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Fundamental Physics. or. Wolfram vs. Einstein, Podolsky, Rosen, Bell, Schrödinger, Bohr, Heisenberg, Planck, Born, Minkowski, Schwarzschild, Misner, Thorne, Wheeler, …. A Few Simple Constraints. It’s all in the definition…. Wolfram’s Alternatives. Cellular Automota Networks

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fundamental physics

Fundamental Physics

or

Wolfram vs. Einstein, Podolsky,

Rosen, Bell, Schrödinger, Bohr, Heisenberg,

Planck, Born, Minkowski, Schwarzschild, Misner, Thorne, Wheeler, …

wolfram s alternatives
Wolfram’s Alternatives
  • Cellular Automota
  • Networks
  • Multidimensional Substitution Systems
  • Mobile Automota
  • Multiway Systems
thermodynamics
Thermodynamics
  • The first law of thermodynamics says you can’t win. (Conservation of mass-energy)
  • The second law says you can’t even break even. (Entropy can never decrease  reversible processes must have no change in entropy)
wolfram inconsistencies
Wolfram Inconsistencies
  • Demands an explanation for why the 2nd law of thermodynamics must be true, but is willing to accept 1st law.
  • Will discard cellular automata that violate reversibility, but not those that violate the 2nd law.
conserved quantities
Conserved Quantities
  • Demonstrates systems that conserve various features. Cellular automata should only be considered models – conserved quantities can be considered mass-energy, 4-momentum, lepton number, etc. (Electron number is not conserved!)
  • Does not demonstrate systems that conserve more than one feature at a time, e.g., mass-energy and 4-momentum.
nature of space
Nature of Space
  • Do not confuse Wolfram’s constraint to only consider systems with three connections with Wolfram claiming that these are the only systems possible.
relationship of space and time
Relationship of Space and Time
  • If universe is really a mobile automata, we do not need to invoke a master clock to keep track of time. Each node sees changes since last visit as happening simultaneously.
  • This predicts significantly different results than special relativity, but it’s only one example!
sequencing of events
Sequencing of Events
  • Considers several type of substitution systems.
    • First substitution: the first possible substitution is used.
    • All substitution: all possible substitutions are used.
    • Random substitution: of all possible substitutions, one is chosen at random.
      • What does random mean in this context?
sequencing of events11
Sequencing of Events
  • Investigates rules where differing orders of replacement do not produce different causal networks to deal with lack of a global clock.
  • These rules also have a concept of simultaneity that differs from special relativity.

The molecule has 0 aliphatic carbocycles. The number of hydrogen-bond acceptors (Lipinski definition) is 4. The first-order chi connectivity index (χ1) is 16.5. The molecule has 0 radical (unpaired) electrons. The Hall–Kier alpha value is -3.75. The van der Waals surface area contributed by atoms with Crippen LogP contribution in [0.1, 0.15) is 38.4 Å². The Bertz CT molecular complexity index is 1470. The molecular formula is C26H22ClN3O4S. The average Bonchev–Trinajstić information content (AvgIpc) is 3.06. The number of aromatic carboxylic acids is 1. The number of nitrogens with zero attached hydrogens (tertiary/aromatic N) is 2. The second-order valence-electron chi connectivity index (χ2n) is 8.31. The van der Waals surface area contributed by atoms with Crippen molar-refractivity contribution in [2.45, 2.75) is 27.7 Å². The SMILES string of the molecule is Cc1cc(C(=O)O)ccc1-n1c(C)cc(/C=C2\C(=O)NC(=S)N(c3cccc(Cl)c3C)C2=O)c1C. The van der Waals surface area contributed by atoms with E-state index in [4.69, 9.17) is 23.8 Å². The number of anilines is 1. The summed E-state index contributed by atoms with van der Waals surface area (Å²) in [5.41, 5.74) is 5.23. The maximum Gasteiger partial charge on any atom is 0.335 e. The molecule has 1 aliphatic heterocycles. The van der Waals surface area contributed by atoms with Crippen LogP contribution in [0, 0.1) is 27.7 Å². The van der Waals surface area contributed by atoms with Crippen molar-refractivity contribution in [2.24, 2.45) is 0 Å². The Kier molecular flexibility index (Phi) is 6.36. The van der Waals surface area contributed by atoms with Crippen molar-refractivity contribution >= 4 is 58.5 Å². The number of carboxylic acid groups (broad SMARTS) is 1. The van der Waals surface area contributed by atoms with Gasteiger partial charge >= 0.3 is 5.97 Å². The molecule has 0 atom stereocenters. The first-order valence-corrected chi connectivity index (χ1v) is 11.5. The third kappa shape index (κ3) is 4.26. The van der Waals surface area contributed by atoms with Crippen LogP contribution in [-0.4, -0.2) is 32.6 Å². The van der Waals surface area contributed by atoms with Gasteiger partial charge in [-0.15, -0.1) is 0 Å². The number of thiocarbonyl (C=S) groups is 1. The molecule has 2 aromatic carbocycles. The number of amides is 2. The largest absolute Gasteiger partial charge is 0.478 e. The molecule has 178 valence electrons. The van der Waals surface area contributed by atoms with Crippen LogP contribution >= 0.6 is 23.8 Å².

uniqueness and branching in time
Uniqueness and Branching in Time
  • Wolfram’s multiway system almost matches the many-worlds interpretation of quantum mechanics.
  • More paths leading to a state increase the number of universes experiencing that state.
evolution of networks
Evolution of Networks
  • Uses a LRU algorithm
  • Addresses tie-breaking conflicts by examining rules that are order independent
space time and relativity
Space, Time and Relativity
  • Fundamental concept of relativity is that the universe can be divided into five sections, relative to an event
    • Time-like past
    • Light-like past
    • Space-like
    • Light-like future
    • Time-like future
space time and relativity15
Space, Time and Relativity
  • Wolfram’s causal networks divide the universe into three sections, relative to an event
    • Events that caused this event (directly or indirectly)
    • Events that are independent of this event (might have common causes or effects)
    • Events caused by this event (directly or indirectly)
space time and relativity16
Space, Time and Relativity
  • Nearby means events that can be reached in a small number of hops
    • If one considers something a meter away to be nearby, then small means ≤ 1035
    • If two events separated by a second to be nearby, then small means ≤ 1043
  • EPR pairs might then be considered to have a wormhole between them! (This is not the typical interpretation.)
space time and relativity17
Space, Time and Relativity
  • An approximate definition of relative simultaneity can be constructed by:
    • Picking an event that simultaneity will be defined relative to. (Event A)
    • Choosing an event far in the future of event A. (Event B)
    • Finding all events that are the same number of hops from event B as event A. These events approximate simultaneity relative to event A. None of these events can cause or be caused by A.
  • As event B approaches an infinite number of hops from event A, this approximation approaches true relative simultaneity.
elementary particles
Elementary Particles
  • Hand-waving and resorting to authority
    • Provides some very high-level interesting concepts, but shows no way of exploring them – even in the notes
    • Mentions lots of technical details that have been derived by others, seemingly to imply that all of them can be explained by his model
gravity
Gravity
  • Discusses several possible geometries, but mainly more hand waving
    • Still resorts to tensors in the notes
    • Does have the consistent effect that his elementary particle postulates would naturally imply distortion of space-time
quantum phenomena
Quantum Phenomena
  • Suggests that quantum phenomena are deterministic
  • In order to explain basic results, seems to contradict hand-waving on elementary particles
epr pairs
EPR Pairs
  • His solution to EPR pairs seems to involve a virtual wormhole between pairs – this violates the standard theory which suggests that no information can be communicated “faster than light” with these pairs
bell s inequalities
Bell’s Inequalities
  • Seems to believe that experiments violating Bell’s inequalities are flawed
  • Closely related to quantum computing